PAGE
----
Tuesday, June 30, 2009

Melancholy


Standing in line at a department store
holding light bulbs, window blinds, a Brita filter,
I think,
        The only constructive thing
        I’m doing with my life these days
        is buying a house and getting married

and it’s one small stab to Shayla,
one kick in the balls to feminism in general.

I walk home in the rain, thinking
how everybody wants to be a main character,
how we’re all just waiting for something to happen,
for the story to start,
and I am no exception.

Monday, June 29, 2009

Migration


It’s now the end of June, and if I were ten years old
all my summer things would be packed up
in the trunk of my mother’s silver Chevy
and we’d be speeding northward, our back seat
piled high like hope and expectation.

Singing along to mixed tapes, I would be cramped,
sharing the passenger seat with a big collie-lab mix
who would spend the full two-hour trip standing
on my scrawny legs with his head out the window
sneezing me wet.

My little sister, in the back, would cry dramatically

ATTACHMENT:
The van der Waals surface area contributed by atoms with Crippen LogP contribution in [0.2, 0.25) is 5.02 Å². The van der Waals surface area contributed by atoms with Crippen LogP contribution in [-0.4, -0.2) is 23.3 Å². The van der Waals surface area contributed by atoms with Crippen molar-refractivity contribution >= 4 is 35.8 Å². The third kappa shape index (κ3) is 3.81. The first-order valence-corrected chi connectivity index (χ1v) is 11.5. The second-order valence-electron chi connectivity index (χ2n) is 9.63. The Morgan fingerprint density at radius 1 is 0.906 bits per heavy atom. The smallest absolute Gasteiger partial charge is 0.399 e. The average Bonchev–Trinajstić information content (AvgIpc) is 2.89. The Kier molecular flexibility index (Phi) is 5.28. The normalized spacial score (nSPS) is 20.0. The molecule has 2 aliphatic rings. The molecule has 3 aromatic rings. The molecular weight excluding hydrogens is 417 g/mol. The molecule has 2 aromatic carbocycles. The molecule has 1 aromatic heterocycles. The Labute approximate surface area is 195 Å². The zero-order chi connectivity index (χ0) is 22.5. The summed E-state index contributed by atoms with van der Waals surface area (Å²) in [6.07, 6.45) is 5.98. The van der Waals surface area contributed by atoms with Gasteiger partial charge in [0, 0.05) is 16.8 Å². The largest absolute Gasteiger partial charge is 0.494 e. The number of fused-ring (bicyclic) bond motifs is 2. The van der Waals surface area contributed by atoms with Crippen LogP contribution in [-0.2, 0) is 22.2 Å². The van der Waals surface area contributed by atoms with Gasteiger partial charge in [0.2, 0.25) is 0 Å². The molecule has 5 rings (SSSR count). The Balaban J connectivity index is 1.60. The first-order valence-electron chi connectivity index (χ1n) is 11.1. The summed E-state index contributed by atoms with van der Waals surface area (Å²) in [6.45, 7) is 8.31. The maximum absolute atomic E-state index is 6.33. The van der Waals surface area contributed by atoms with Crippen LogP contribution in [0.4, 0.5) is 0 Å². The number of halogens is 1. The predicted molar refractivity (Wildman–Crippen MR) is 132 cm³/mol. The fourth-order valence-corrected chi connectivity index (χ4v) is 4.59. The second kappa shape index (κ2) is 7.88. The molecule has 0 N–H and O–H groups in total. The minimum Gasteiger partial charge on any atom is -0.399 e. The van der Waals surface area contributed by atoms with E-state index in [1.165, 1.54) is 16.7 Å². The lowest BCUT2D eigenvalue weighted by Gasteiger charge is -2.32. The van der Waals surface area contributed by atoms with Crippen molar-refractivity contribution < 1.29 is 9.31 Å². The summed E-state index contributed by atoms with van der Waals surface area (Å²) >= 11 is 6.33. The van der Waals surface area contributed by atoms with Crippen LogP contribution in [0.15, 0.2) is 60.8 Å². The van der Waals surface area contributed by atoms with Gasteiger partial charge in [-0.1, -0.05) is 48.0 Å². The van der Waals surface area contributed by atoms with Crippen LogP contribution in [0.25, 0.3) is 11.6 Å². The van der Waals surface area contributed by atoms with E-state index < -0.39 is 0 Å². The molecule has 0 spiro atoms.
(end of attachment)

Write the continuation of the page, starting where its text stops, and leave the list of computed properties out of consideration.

at being torn apart from her dearest friend for two months,
then promptly fall asleep against the window,
even with her leg space eaten up by duffle bags
and her lap strewn with potted plants.

Mom would have spent the day packing and loading,
impossibly busy but with her brow like a clear morning sky
and when we’d lost the glow of the city lights she’d sigh
deeply, reclaiming the country air.

Friday, June 26, 2009

Good morning Chinatown


I wait patiently in my streetcar seat
for the clouded morning to decide
just what kind of day she wants to be.

From the window I watch
the markets in Chinatown
nudge back their bars and
unfold their fruits
like saplings
pushing through earth.